********Ramsay raises an interesting point about the substitutability of missionaries.  The article includes a graph that shows, intriguingly, that the U.S. both sends the most Christian missionaries and receives the most; Brazil is second in both categories.  As has long been known, there are some elements of religious life that lend themselves well to economic analysis.  Sociologists Rodney Stark and William Sims Bainbridge, in A Theory of Religion (http://www.amazon.com/Theory-Religion-Rodney-Stark/dp/0813523303/), provided a perspective for such a project.

(26 October 2015): “The Cost of Going Hybrid” (http://daily.jstor.org/cost-going-hybrid/)

********JSTOR’s Livia Gershon notes that “Gasoline prices have been on the decline this year, and, predictably, so has consumer interest in fuel-efficient cars.  Of course, even if we’re less concerned about the cost of gas, the environmental problems of gas-guzzling vehicles are as pressing as ever.”  She then goes on to summarize findings from the 2011 paper “Gasoline Prices, Government Support, and the Demand for Hybrid Vehicles in the United States.”  In addition to how various factors affect “the growth in hybrid sales” they also examined federal tax incentives for hybrids, indicating that they could be improved.  Improvement would likely lead to increased purchases of hybrids by those with “low to moderate income.”

(27 October 2015): “Red Meats Linked to Cancer, Global Health Group Says” (http://www.wsj.com/articles/red-meats-potentially-cause-cancer-group-says-1445860101)

********This article is largely predictable but interesting nonetheless.  A report by a World Health Organization agency indicating that “Red and processed meats have the potential to cause cancer in humans” draws fire from the North American Meat Institute (NAMI), “a Washington, D.C., group that represents and lobbies for meat and poultry.”  Its representatives then seek to discredit the findings.  As Bonnie Liebman of the Center for Science in the Public Interest notes, “There is no group that could convince the meat industry that the science is definitive on the link to cancer, because the playbook of every industry under attack is to instill doubt in the evidence.”  NAMI’s response, as well as Liebman’s thoughts, could well have appeared in Merchants of Doubt (http://www.amazon.com/Merchants-Doubt-Handful-Scientists-Obscured/dp/1608193942/).  From an economic perspective, the likely consequences of consumer acceptance of the report are lower prices in the short run, due to a ceteris paribus decrease in market demand, and lower quantity in the long run, due to a ceteris paribus decrease in market supply.  With both demand and supply decreasing, the long-run effect on price is indeterminate.  Of course, with less red meat being sold, it is likely that land use in cattle raising areas will change.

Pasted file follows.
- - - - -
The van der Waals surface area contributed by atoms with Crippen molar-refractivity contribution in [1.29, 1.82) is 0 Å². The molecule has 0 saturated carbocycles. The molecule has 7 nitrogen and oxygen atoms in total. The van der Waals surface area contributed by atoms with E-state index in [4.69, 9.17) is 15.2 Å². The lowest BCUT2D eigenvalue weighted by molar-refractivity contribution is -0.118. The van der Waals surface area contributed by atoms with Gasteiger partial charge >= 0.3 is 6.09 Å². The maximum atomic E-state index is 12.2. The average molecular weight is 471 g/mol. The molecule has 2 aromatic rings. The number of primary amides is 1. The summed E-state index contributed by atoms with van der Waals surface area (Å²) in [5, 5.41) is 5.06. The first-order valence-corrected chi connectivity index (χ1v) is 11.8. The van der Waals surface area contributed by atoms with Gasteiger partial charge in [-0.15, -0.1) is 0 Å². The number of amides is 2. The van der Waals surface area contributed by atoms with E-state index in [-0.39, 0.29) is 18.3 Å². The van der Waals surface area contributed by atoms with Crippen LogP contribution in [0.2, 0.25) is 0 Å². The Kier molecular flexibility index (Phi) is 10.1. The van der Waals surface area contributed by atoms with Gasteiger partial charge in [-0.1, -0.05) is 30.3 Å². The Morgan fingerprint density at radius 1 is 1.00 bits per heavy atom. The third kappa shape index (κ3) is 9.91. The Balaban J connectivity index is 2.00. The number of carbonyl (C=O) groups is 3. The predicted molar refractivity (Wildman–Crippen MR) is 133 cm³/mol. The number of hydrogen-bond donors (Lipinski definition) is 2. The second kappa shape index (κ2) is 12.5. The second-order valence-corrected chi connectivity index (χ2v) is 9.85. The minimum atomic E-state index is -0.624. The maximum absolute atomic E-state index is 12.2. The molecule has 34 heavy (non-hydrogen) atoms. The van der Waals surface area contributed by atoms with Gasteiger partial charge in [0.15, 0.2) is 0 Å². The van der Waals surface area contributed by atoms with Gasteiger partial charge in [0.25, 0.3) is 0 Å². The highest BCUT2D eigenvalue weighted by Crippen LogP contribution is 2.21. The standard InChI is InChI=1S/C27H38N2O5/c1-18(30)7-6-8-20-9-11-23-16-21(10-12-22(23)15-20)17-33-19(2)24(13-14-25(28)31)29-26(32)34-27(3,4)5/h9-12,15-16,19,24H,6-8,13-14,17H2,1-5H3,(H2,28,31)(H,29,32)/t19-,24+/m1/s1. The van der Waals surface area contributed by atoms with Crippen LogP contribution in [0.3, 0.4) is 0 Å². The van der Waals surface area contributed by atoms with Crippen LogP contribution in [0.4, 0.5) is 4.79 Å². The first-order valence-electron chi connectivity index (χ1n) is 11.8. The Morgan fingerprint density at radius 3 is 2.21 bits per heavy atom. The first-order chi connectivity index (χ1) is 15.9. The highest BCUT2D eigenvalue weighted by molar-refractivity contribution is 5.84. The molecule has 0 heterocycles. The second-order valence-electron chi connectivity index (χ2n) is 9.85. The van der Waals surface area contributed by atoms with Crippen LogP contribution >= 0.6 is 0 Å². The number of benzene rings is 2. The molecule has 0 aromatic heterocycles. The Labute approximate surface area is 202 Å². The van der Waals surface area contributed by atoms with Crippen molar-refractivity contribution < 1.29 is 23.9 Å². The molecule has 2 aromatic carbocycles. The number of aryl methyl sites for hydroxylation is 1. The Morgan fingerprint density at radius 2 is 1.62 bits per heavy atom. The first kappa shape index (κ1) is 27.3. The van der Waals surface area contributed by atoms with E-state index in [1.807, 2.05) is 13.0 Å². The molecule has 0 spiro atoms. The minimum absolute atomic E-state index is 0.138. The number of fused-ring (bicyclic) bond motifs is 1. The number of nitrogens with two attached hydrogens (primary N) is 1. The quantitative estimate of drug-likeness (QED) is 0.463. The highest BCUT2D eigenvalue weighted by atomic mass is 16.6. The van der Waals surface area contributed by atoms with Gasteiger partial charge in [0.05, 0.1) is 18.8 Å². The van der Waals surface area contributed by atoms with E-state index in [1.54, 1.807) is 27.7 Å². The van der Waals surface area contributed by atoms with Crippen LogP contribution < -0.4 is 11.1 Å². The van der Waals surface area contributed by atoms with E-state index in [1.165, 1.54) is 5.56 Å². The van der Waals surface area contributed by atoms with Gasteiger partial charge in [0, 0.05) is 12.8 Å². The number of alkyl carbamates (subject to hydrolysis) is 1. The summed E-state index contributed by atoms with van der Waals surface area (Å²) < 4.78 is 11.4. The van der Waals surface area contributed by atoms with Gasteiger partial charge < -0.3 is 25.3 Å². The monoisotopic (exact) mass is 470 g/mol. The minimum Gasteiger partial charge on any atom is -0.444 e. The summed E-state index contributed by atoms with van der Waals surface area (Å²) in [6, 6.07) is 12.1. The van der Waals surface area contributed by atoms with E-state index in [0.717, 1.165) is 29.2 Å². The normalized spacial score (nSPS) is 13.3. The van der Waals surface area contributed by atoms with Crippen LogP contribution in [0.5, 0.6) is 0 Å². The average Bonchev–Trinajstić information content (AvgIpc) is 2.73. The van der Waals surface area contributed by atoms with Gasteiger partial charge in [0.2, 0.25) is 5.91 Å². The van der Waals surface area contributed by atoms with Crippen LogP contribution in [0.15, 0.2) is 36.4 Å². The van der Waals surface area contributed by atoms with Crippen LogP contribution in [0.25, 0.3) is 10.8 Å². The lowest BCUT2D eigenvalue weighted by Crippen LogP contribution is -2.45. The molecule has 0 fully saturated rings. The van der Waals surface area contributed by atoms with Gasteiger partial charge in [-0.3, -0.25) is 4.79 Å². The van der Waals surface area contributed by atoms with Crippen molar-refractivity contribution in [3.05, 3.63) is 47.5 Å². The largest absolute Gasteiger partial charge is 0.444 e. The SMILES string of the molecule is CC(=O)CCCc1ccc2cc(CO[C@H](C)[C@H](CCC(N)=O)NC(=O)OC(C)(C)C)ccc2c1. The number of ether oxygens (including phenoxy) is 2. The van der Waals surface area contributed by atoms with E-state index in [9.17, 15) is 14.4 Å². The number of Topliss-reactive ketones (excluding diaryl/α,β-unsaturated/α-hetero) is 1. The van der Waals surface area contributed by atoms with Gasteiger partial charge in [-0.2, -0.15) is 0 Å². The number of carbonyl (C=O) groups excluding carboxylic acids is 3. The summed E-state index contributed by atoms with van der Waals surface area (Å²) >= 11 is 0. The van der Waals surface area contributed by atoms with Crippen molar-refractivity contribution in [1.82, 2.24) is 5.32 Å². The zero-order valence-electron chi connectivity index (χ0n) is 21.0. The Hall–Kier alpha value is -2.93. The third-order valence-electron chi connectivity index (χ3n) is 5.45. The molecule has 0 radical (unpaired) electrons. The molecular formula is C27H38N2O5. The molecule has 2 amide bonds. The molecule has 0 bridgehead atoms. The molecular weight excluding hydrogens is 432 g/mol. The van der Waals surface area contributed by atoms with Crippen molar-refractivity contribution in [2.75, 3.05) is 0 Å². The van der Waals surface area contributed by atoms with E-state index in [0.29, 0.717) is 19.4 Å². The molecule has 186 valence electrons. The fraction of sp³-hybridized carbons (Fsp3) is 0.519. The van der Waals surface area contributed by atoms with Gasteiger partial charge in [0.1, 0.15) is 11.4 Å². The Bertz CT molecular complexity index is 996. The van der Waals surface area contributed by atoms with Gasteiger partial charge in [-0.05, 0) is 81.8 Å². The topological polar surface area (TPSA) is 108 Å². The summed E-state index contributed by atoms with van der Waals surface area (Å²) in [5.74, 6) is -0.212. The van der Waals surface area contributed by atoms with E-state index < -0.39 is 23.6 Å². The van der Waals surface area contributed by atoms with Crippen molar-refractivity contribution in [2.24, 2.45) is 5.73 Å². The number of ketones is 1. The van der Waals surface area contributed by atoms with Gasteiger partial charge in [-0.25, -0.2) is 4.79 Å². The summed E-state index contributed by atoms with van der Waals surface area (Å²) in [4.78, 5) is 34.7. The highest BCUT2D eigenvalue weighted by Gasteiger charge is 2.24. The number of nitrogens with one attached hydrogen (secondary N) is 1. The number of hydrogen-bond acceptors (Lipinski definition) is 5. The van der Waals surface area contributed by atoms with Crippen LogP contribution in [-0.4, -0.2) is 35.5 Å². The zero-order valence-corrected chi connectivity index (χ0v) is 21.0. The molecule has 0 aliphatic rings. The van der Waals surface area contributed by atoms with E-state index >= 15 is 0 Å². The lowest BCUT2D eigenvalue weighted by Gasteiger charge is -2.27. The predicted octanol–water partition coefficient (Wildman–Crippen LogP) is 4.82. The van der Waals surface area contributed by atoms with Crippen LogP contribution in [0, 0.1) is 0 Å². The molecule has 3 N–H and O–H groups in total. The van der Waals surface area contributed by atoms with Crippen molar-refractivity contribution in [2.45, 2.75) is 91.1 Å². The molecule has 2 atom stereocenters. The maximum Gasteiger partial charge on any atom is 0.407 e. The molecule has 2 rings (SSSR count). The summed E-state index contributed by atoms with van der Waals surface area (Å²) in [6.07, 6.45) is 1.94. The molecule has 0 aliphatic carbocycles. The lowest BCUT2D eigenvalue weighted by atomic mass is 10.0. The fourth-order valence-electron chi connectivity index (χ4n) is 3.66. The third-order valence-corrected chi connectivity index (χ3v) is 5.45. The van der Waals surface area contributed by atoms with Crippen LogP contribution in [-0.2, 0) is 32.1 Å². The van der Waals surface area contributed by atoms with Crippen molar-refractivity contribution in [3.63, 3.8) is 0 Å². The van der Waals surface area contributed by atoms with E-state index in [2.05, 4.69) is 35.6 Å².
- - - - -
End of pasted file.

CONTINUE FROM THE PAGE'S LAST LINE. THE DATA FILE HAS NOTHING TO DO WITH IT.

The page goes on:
********The New York Times has an article on the WHO report at: http://www.nytimes.com/2015/10/27/health/report-links-some-types-of-cancer-with-processed-or-red-meat.html.  But I am especially intrigued by what appears in “How Red Meat Joined the 478 Other Things That Might Give You Cancer” (http://www.bloomberg.com/graphics/2015-red-meat-cancer/).  It has a graphic classifies a wide range of studies—not just red meat—into five categories: definitely carcinogenic, probably carcinogenic, possibly carcinogenic, not classifiable, and probably not carcinogenic.  This is worth a look.

(28 October 2015): “Mexico Moves to Scale Back a Successful Tax on Soda” (http://www.nytimes.com/2015/10/28/world/americas/mexico-moves-to-scale-back-a-successful-tax-on-soda.html)

——–Two years ago “the Mexican government consulted public health experts and imposed a national tax of about 10 percent on sugary drinks.  The tax turned Mexico, where more than 70 percent of adults and a third of elementary school children are overweight, into an international experiment.  The idea was to see whether raising the price of soft drinks would encourage consumers to switch to healthier beverages.  Now, just as the evidence suggests that the tax is beginning to work, a proposal to lower it has popped up in Congress.”  Already passed by “Mexico’s lower legislative house, the Chamber of Deputies,” it is under review by Mexico’s Senate.

********A preliminary study “but the national health institute and the University of North Carolina found that Mexicans over all cut back on soft drinks by 6 percent last year. . . . the trade association that represents Mexico’s $15 billion soft drink industry, Anprac, has disputed those findings, arguing that sales of soft drinks have fallen only 2 percent since the tax was imposed.”  So, the tax apparently has decreased soft drink purchases.  Still, the question remains (at least as reported), did consumers switch to healthier beverages?  More generally, what beverages did consumers switch to?

May you have a good week!